The phrase “In late, out early” is one that you’ve probably heard more times than you can count if you’ve ever taken a class on or listened to a podcast about writing.
And you’d try it yourself, really, you would, but you’re scared. I know I’m too scared to take that advice as far as I need to often. Yes, I’ve chopped off a first chapter or two, moving them to my scrap text files in case I need something from them later, but I’m always worried that I’ll take off too much, and my readers won’t be with me, when usually I’m too timid. Yes, you can come in to a story too late, but I’d wager that what most people would think was way too late in their own writing is just about the right place to start for actual readers. Because you need to trust your readers.
They’re not dumb.
I just started reading Wesley Chu’s The Lives of Tao, and his first chapter is daring in its execution of coming in late. If I wrote that book, I don’t know that I would have been able to start so late because I’d be afraid that my readers wouldn’t get what was going on at all, but as a reader, it works for me 100% just getting thrown into the story. Of course, part of trusting your readers is letting them self-select. Your story will never be all things to all people. If you’re writing space opera, no matter where you start, you’re unlikely to hook a reader who just isn’t into space opera (though you’re substantially more likely to hook them if you go in late than if you start with a huge infodump).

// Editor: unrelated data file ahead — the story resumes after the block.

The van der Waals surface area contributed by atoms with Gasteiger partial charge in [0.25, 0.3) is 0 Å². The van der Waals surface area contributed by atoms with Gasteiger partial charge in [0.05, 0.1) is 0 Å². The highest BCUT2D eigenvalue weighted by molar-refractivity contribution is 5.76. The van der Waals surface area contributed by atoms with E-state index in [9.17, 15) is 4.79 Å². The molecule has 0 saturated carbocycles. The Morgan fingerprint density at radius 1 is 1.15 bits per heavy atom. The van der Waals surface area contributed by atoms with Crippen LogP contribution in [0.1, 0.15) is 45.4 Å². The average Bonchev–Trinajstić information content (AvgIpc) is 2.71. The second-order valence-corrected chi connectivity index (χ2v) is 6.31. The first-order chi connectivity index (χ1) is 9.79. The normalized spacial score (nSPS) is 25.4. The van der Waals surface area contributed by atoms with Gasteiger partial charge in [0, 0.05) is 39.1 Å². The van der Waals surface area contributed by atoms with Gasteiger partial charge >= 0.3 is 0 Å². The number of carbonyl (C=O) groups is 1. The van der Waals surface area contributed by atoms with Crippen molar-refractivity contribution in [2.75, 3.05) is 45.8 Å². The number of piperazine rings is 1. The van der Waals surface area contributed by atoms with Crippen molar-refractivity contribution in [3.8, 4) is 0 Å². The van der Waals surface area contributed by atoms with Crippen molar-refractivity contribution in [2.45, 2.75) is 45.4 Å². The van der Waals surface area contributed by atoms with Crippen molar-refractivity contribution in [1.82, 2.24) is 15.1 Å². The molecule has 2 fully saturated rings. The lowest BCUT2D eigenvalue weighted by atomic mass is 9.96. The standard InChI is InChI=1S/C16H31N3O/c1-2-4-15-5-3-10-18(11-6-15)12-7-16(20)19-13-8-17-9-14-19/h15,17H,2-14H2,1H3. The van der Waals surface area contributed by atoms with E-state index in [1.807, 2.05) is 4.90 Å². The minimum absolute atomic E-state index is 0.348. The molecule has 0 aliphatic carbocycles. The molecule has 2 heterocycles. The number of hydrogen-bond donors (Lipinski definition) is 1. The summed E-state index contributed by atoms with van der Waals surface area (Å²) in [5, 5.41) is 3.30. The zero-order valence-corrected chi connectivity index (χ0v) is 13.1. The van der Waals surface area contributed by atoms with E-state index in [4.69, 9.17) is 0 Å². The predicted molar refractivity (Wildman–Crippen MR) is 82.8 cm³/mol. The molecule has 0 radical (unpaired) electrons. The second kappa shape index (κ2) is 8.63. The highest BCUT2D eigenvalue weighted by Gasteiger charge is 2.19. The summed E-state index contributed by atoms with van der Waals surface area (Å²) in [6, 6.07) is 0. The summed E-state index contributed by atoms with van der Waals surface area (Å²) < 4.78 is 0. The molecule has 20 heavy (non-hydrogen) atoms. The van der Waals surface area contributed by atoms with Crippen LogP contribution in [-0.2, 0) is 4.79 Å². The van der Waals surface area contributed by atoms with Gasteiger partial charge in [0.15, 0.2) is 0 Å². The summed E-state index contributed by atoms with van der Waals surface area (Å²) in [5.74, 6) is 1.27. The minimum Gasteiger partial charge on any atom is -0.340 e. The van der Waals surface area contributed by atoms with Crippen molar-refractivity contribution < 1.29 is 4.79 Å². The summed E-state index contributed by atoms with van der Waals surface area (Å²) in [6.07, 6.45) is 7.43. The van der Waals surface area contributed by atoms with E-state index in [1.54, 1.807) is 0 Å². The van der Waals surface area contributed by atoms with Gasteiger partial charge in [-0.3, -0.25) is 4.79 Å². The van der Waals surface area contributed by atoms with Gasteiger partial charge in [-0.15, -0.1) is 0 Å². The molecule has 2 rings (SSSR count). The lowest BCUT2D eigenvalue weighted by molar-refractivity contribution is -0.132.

So. Be brave. Start your story where things start happening and not a moment before. And if you’re interested in seeing a great example of “in late, out early,” you can check out the first chapter of The Lives of Tao here (Amazon).